Georgia O'Keeffe —recognized as the "Mother of American modernism" — is considered one of America’s greatest artists.
But even some of O’Keeffe’s biggest fans likely don’t know much about her younger sister, Ida, who was a promising talent in her own right.
This fall, the Dallas Museum of Art is looking to change that with a show devoted to Ida O'Keeffe’s artwork.
Titled Ida O’Keeffe: Escaping Georgia’s Shadow, the exhibition, which debuts in November, will bring together some 50 rarely seen paintings, watercolors and drawings by the younger O’Keeffe, including a series of abstract lighthouses painted in the ’30s that showcases Ida’s unique eye for symmetry.
Born in 1889, Ida Ten Eyck O’Keeffe was the third of seven children. Art ran in the family; her grandmothers, Isabella Totto and Catherine O’Keeffe were both painters. She, Georgia and their sister Anita were sent to study with a local artist when they were young. While Anita did not choose to pursue a career in the field, another sister, Catherine, taught herself to paint and also became an artist, according to Robyn Norton of the Wisconsin State Journal.
For her part, Ida began as a printmaker. She briefly pivoted careers to serve as a nurse before deciding to enroll in Columbia University to get her MFA degree.
According to Eve M. Kahn’s 2014 article in The New York Times, Georgia, Ida and Catherine would occasionally exhibit their works together. However, among them, it was Georgia who emerged as the star.
Georgia, of course, had the benefit of her husband, Alfred Stieglitz, an influential photographer and gallerist, to publicize her works in the early days of her career.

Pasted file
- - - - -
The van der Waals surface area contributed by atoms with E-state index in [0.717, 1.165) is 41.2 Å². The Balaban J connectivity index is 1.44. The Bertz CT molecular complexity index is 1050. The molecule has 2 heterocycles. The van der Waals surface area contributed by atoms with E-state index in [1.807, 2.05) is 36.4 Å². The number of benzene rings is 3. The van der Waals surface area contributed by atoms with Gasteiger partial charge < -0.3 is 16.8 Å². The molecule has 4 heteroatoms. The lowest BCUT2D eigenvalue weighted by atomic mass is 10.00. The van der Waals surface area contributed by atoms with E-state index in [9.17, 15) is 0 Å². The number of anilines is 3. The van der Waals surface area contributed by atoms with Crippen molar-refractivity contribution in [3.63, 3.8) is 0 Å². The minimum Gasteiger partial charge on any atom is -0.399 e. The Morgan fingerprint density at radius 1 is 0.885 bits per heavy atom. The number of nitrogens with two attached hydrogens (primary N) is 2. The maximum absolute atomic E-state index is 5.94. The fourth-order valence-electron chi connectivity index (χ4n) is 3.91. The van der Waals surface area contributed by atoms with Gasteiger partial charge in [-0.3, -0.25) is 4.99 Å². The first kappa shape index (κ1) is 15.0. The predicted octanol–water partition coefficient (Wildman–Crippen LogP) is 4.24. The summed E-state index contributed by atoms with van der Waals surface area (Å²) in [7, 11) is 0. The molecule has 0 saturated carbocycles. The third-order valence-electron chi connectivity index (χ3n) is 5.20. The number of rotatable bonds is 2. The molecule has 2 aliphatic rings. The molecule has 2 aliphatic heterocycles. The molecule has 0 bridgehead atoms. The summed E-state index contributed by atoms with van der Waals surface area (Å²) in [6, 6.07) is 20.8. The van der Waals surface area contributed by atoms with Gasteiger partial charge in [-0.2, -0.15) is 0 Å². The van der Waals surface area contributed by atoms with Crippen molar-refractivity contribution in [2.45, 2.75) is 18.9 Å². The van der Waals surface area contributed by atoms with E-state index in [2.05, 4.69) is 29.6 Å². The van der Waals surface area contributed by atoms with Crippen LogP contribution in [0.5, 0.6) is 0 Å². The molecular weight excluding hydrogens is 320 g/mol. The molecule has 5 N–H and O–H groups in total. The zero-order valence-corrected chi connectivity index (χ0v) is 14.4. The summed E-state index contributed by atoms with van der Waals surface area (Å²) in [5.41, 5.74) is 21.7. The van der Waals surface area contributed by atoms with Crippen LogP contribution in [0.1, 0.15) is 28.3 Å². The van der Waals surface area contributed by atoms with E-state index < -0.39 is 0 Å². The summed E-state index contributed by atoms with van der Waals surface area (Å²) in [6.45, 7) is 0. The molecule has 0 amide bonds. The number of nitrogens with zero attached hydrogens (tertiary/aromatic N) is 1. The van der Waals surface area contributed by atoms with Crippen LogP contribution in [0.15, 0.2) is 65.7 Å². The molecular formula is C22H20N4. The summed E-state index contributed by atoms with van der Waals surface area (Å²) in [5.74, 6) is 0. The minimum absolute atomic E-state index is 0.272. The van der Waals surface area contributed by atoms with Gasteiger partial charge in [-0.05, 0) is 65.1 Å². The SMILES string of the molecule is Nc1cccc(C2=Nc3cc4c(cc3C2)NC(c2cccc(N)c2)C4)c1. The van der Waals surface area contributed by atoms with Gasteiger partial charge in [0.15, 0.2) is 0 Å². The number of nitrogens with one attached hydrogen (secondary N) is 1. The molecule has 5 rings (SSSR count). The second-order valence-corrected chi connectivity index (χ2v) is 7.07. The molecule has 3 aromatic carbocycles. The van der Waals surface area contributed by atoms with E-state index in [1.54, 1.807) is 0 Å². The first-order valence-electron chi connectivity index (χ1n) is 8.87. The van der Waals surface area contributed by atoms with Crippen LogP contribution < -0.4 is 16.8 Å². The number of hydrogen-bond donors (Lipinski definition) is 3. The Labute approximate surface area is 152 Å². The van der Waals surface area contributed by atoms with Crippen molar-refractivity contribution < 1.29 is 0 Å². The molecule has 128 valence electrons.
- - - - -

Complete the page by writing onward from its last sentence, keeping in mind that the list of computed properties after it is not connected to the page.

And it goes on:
But Stieglitz did not extend that support to Ida, who had to fend for herself. As show curator Sue Canterbury explains in an interview Jamie Stengle of the Associated Press, Ida reportedly told Georgia: “I'd be famous, too, if I'd have had a Stieglitz.”
“There was a bit of sibling rivalry,” Canterbury shares with Javier Pes of ArtNet. Georgia thought “there was only room for one painter in the family.” Tensions among the siblings could have also stemmed from Stieglitz’s “roving eye.” As Canterbury explains, Stieglitz wrote romantic letters to Ida in the ’20s. Though there’s no evidence she reciprocated, she did pose for him. These photographs of Ida are also part of the exhibition.
In a press release for the show, Canterbury says the exhibition highlights Ida’s talent, independent of but in the context of Georgia’s. “When one sees the caliber of many of Ida O’Keeffe’s works, it seems incredible that she has remained relatively unknown—especially given the fame of her sister, Georgia; however, it is in the shadow cast by Georgia’s celebrity and ego that we find interesting tales of family dysfunction and sibling rivalry—as well as some seeds of Ida’s thwarted professional aspirations.”
That there are approximately 50 works on view in the show is a feat of its own. As Canterbury tells Stengle, most of Ida’s work is now in private hands, and she's spent the last few years attempting to track pieces down. "It's been really difficult and there are works that I have really great pictures of them, but they've disappeared into collections somewhere and not even dealers can help me find where they are," Canterbury says.
But she's also had some exciting successes. In late 2017, the DMA acquired one of Ida's best-known works, “Spring Lethargy, Texas,” which was completed in 1938 when the artist was teaching in San Antonio. The painting, which will be featured in the show, captures a young woman lit by moonlight, her arms cradling her head, as she stares out past the canvas toward the stars that decorate its frame.
"Ida O’Keeffe: Escaping Georgia’s Shadow" will be on view at the DMA until February 24, 2019